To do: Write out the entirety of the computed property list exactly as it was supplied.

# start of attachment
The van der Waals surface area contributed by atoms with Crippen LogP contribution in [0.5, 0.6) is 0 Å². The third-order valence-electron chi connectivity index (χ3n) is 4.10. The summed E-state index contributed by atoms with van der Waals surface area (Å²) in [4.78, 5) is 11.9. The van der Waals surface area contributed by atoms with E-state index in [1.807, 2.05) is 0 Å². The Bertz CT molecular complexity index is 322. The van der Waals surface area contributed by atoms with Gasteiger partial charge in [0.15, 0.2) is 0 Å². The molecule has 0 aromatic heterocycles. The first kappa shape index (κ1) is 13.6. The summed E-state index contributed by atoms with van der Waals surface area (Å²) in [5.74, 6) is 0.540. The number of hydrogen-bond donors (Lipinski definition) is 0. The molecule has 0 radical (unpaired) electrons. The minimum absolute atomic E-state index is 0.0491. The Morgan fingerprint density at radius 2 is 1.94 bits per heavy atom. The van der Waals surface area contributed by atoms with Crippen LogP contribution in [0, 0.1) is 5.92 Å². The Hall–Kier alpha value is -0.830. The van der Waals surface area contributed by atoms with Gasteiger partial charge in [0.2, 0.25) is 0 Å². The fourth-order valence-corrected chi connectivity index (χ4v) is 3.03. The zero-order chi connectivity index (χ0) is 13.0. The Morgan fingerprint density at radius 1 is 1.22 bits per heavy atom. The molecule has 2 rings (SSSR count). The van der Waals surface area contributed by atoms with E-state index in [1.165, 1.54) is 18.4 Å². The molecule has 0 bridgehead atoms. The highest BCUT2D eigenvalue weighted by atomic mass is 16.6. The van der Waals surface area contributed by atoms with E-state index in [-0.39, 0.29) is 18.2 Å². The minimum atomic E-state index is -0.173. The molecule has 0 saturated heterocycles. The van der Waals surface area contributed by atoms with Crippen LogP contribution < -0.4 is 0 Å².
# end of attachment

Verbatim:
The van der Waals surface area contributed by atoms with Crippen LogP contribution in [0.5, 0.6) is 0 Å². The third-order valence-electron chi connectivity index (χ3n) is 4.10. The summed E-state index contributed by atoms with van der Waals surface area (Å²) in [4.78, 5) is 11.9. The van der Waals surface area contributed by atoms with E-state index in [1.807, 2.05) is 0 Å². The Bertz CT molecular complexity index is 322. The van der Waals surface area contributed by atoms with Gasteiger partial charge in [0.15, 0.2) is 0 Å². The molecule has 0 aromatic heterocycles. The first kappa shape index (κ1) is 13.6. The summed E-state index contributed by atoms with van der Waals surface area (Å²) in [5.74, 6) is 0.540. The number of hydrogen-bond donors (Lipinski definition) is 0. The molecule has 0 radical (unpaired) electrons. The minimum absolute atomic E-state index is 0.0491. The Morgan fingerprint density at radius 2 is 1.94 bits per heavy atom. The van der Waals surface area contributed by atoms with Crippen LogP contribution in [0, 0.1) is 5.92 Å². The Hall–Kier alpha value is -0.830. The van der Waals surface area contributed by atoms with Gasteiger partial charge in [0.2, 0.25) is 0 Å². The fourth-order valence-corrected chi connectivity index (χ4v) is 3.03. The zero-order chi connectivity index (χ0) is 13.0. The Morgan fingerprint density at radius 1 is 1.22 bits per heavy atom. The molecule has 2 rings (SSSR count). The van der Waals surface area contributed by atoms with E-state index in [1.165, 1.54) is 18.4 Å². The molecule has 0 bridgehead atoms. The highest BCUT2D eigenvalue weighted by atomic mass is 16.6. The van der Waals surface area contributed by atoms with E-state index in [-0.39, 0.29) is 18.2 Å². The minimum atomic E-state index is -0.173. The molecule has 0 saturated heterocycles. The van der Waals surface area contributed by atoms with Crippen LogP contribution < -0.4 is 0 Å².